The game ends once one player has placed all 14 of their camps (on the map, in the mines, and/or on Threat Cards). Journey points are awarded for camps played, trade routes covered, artifacts found, threats defeated, coins, gems, faction tokens, Chiefs obtained, Reputation, and any other card/board bonuses.

Gameplay

Everyone in my group expressed that the basic standee placement and action-taking mechanism closely resembled games like Raiders of the North Sea. Turns are completely fairly quickly and each player has a chance to get something accomplished on their turn.

Exploring on the map takes a bit longer. Once a player travels to the map, they move in a point-to-point system more similar to strategic war games than typical abstract board games. If a player stops on a quest, another player reads the corresponding lettered quest from the Storybook. Each quest has two alternative acts available for the player to choose from among (e.g. help the old lady or ignore her plight) similar to games like Scythe. Usually a skill or combat roll resolves the chosen action.

Players alternate their time from loading up in town and exploring on the map, much like a pen and pencil RPG. This adds a storytelling/role playing element that adds to the fun (it also allows even players falling behind in Journey points to have a good time questing).

— my player board early in the game. I had placed two camps, recruited two adventurers to my party (next to my faithful cat companion), and added a pack bird.

In the game that we played, it seemed like each player tried a different strategy. I was trying to collect as many artifacts as possible, Lee was placing camps on the map for resources, Stew was going after quests, and Bob was mining a lot.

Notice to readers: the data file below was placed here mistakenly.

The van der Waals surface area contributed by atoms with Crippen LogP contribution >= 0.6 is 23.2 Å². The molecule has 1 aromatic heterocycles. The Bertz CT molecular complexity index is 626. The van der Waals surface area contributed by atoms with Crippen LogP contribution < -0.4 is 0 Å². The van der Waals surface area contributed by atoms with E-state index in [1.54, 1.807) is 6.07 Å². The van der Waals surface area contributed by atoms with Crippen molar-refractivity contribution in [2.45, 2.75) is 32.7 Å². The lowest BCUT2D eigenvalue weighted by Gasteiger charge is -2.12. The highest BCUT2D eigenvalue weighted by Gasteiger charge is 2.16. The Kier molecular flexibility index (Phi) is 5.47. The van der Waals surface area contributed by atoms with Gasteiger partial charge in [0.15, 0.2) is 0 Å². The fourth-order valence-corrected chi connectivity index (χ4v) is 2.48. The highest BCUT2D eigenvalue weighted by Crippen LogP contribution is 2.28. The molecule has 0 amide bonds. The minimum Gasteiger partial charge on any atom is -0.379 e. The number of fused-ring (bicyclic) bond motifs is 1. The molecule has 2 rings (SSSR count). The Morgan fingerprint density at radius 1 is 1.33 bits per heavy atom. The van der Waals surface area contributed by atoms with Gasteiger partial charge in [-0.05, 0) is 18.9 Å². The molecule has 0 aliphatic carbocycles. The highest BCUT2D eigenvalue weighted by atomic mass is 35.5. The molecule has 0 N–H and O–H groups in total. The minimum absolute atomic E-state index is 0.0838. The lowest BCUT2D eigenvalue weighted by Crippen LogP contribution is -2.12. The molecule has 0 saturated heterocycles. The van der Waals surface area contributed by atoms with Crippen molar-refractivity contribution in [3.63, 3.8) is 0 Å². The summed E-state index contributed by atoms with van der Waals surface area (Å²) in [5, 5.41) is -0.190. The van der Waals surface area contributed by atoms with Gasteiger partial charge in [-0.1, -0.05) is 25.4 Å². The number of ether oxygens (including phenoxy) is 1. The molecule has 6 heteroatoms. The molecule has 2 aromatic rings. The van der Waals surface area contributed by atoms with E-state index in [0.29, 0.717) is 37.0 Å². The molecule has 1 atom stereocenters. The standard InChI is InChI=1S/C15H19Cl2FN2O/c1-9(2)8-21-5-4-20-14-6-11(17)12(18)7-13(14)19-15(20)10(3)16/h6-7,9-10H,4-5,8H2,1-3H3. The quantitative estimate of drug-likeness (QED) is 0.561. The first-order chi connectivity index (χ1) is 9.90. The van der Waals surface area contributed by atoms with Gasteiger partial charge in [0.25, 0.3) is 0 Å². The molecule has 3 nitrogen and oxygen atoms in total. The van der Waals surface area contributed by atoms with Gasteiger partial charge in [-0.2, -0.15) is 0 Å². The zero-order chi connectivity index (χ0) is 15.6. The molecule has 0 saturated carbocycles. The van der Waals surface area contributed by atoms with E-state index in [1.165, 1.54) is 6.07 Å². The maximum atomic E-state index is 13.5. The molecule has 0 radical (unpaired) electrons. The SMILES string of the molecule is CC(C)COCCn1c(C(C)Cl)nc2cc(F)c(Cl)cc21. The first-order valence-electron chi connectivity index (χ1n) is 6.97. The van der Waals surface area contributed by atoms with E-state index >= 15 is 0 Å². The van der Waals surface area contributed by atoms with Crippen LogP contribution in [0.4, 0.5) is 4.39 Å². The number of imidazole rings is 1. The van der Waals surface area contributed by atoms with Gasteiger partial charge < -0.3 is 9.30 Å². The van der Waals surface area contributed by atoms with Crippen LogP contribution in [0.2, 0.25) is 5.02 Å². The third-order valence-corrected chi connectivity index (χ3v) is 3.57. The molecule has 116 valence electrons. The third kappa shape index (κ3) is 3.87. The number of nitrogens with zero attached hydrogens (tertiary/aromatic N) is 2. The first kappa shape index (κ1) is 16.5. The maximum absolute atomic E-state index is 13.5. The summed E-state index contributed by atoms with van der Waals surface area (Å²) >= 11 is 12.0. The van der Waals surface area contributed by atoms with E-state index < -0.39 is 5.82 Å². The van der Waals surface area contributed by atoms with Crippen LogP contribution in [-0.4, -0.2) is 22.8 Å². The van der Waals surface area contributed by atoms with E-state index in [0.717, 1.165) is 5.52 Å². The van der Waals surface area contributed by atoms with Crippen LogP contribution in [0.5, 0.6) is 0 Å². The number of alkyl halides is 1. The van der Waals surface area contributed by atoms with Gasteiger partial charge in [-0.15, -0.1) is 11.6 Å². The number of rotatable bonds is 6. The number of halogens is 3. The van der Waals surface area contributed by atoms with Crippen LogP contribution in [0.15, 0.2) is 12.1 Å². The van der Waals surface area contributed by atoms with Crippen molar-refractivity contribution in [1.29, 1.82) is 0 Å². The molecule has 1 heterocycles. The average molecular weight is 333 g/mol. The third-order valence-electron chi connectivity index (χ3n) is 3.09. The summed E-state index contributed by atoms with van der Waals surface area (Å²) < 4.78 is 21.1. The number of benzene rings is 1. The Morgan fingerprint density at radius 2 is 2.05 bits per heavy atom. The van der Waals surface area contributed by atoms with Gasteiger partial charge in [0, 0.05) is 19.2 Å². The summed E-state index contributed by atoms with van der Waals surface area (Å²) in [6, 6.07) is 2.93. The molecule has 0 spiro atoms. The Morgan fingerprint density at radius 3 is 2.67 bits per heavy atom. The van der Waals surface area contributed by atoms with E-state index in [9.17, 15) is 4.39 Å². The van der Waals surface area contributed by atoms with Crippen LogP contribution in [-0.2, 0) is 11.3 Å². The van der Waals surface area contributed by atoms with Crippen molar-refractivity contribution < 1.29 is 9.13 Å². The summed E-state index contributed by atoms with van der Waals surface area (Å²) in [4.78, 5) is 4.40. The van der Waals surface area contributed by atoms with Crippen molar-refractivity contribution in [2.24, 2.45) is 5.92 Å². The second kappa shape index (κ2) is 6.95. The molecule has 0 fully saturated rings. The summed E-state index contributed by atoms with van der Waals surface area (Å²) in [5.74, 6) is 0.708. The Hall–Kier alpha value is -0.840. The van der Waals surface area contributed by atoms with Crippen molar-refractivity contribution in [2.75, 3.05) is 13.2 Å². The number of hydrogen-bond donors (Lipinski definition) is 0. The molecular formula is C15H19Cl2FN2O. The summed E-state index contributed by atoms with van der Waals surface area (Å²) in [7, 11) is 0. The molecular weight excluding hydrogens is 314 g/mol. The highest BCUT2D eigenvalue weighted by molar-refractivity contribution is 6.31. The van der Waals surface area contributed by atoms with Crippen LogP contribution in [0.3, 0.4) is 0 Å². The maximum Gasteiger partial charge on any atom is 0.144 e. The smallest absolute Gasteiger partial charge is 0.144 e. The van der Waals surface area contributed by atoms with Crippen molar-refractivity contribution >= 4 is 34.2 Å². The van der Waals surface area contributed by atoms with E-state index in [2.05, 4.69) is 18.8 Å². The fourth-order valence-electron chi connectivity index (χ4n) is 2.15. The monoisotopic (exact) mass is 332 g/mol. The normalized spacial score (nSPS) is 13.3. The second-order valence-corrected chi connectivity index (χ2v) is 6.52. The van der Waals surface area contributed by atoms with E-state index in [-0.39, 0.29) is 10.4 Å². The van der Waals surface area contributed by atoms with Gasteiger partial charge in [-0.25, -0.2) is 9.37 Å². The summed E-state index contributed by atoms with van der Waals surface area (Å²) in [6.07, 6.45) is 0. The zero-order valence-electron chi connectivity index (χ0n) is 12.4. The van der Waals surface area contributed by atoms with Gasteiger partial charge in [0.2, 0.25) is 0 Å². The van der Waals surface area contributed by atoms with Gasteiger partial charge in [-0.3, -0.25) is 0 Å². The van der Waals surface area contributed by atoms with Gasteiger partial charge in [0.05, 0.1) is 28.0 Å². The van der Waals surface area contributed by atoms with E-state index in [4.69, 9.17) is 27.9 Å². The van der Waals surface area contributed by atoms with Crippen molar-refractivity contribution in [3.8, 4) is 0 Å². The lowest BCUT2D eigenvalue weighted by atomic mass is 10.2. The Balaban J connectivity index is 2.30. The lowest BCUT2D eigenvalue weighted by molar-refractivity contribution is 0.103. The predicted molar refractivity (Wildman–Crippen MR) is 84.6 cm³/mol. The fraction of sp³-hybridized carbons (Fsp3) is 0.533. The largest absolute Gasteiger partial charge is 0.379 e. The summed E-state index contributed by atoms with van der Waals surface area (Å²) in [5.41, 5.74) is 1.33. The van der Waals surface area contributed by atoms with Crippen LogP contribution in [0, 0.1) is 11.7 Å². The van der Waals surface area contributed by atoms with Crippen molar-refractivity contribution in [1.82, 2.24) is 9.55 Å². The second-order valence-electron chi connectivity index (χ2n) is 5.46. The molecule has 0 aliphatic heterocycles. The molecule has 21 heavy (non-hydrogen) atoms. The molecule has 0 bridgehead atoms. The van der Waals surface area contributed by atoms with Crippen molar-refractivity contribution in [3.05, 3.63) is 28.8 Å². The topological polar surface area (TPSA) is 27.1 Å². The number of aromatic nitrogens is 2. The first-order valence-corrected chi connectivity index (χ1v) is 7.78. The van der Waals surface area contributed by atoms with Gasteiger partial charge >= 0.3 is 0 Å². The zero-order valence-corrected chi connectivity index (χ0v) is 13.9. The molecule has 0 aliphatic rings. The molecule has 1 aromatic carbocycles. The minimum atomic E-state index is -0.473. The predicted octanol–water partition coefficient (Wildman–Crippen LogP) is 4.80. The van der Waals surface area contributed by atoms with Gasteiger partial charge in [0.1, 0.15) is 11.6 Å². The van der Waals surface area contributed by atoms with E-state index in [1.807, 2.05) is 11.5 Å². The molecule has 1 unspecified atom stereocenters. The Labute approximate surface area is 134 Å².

— The game a few more turns after the last photo but still in the early part. Note that camps have started appearing on the map as we began exploring outside the town.

The game lasted about two hours. It was our first play and it took a while to figure out what the best options were each turn. Eventually my artifact grabbing rewarded me with a very narrow victory over Lee.

— My board close to the end of the game. I was well-prepared to explore and my loot of faction tokens and gems would allow me to buy plenty of artifacts from the Mystic.

The Verdict

From one play of the game, all of us agreed that Near and Far was quite fun. Everyone felt that they were “in” the game and that no one got left behind early. Also, the exploration on the map added a nice touch that broke up the monotony of standee placement in the town.

In short, we are looking forward to trying the Campaign game and adventuring on new maps. The gameplay is solid and fun, the rules clear, and the art gorgeous. If you haven’t tried Near and Far, I recommended that you give it a shot.

Kickstarter Finds: Shifting Realms and Horizons

I really love to gamble on new games on Kickstarter. Why you ask? Because sometimes the smaller or new game designers come up with something interesting, like when I picked up Helionox. Well, I recently received two more games. And I am telling you they are so good that if you play them it will be raining fun! So grab your umbrella-ella-ella-ella and give these games a try.


Shifting Realms

Shifting Realms is a 2-4 player game that should take about 60 minutes to play. Each player must send their scouts and soldiers across 3 different (but connected) realms trying to earn the most victory points. Each realm has a different set of structures to build and realm-specific cards and events (watch out for that dragon!).